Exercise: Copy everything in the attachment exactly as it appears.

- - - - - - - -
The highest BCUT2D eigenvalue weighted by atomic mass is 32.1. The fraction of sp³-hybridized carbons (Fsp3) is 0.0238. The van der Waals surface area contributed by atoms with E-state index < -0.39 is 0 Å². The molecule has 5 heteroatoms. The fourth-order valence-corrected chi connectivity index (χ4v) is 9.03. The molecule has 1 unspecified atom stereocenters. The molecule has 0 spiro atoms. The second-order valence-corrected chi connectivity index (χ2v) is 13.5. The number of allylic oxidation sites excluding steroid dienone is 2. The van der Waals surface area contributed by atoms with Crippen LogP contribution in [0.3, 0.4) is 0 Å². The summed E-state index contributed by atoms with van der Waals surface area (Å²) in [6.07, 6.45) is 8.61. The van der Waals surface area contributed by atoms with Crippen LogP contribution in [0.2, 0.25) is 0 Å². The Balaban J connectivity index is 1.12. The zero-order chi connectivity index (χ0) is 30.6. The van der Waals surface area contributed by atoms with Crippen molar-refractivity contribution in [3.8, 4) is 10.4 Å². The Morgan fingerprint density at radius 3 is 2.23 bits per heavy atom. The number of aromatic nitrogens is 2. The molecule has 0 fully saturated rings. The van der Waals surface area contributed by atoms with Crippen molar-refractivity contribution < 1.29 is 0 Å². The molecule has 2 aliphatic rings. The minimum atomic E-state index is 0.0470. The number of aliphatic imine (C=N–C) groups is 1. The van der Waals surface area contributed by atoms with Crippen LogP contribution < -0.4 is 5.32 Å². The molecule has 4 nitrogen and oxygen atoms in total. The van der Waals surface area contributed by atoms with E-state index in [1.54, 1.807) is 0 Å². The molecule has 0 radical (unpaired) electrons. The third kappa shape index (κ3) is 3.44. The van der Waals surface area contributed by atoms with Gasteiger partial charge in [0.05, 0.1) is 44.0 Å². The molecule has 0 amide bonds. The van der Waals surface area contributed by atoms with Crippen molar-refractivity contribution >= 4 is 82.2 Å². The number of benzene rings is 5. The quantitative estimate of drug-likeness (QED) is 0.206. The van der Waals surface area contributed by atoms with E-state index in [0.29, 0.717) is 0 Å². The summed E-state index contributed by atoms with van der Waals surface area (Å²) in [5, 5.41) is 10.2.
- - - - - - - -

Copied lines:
The highest BCUT2D eigenvalue weighted by atomic mass is 32.1. The fraction of sp³-hybridized carbons (Fsp3) is 0.0238. The van der Waals surface area contributed by atoms with E-state index < -0.39 is 0 Å². The molecule has 5 heteroatoms. The fourth-order valence-corrected chi connectivity index (χ4v) is 9.03. The molecule has 1 unspecified atom stereocenters. The molecule has 0 spiro atoms. The second-order valence-corrected chi connectivity index (χ2v) is 13.5. The number of allylic oxidation sites excluding steroid dienone is 2. The van der Waals surface area contributed by atoms with Crippen LogP contribution in [0.3, 0.4) is 0 Å². The summed E-state index contributed by atoms with van der Waals surface area (Å²) in [6.07, 6.45) is 8.61. The van der Waals surface area contributed by atoms with Crippen LogP contribution in [0.2, 0.25) is 0 Å². The Balaban J connectivity index is 1.12. The zero-order chi connectivity index (χ0) is 30.6. The van der Waals surface area contributed by atoms with Crippen molar-refractivity contribution in [3.8, 4) is 10.4 Å². The Morgan fingerprint density at radius 3 is 2.23 bits per heavy atom. The number of aromatic nitrogens is 2. The molecule has 0 fully saturated rings. The van der Waals surface area contributed by atoms with Crippen molar-refractivity contribution < 1.29 is 0 Å². The molecule has 2 aliphatic rings. The minimum atomic E-state index is 0.0470. The number of aliphatic imine (C=N–C) groups is 1. The van der Waals surface area contributed by atoms with Crippen LogP contribution < -0.4 is 5.32 Å². The molecule has 4 nitrogen and oxygen atoms in total. The van der Waals surface area contributed by atoms with E-state index in [1.54, 1.807) is 0 Å². The molecule has 0 radical (unpaired) electrons. The third kappa shape index (κ3) is 3.44. The van der Waals surface area contributed by atoms with Gasteiger partial charge in [0.05, 0.1) is 44.0 Å². The molecule has 0 amide bonds. The van der Waals surface area contributed by atoms with Crippen molar-refractivity contribution >= 4 is 82.2 Å². The number of benzene rings is 5. The quantitative estimate of drug-likeness (QED) is 0.206. The van der Waals surface area contributed by atoms with E-state index in [0.29, 0.717) is 0 Å². The summed E-state index contributed by atoms with van der Waals surface area (Å²) in [5, 5.41) is 10.2.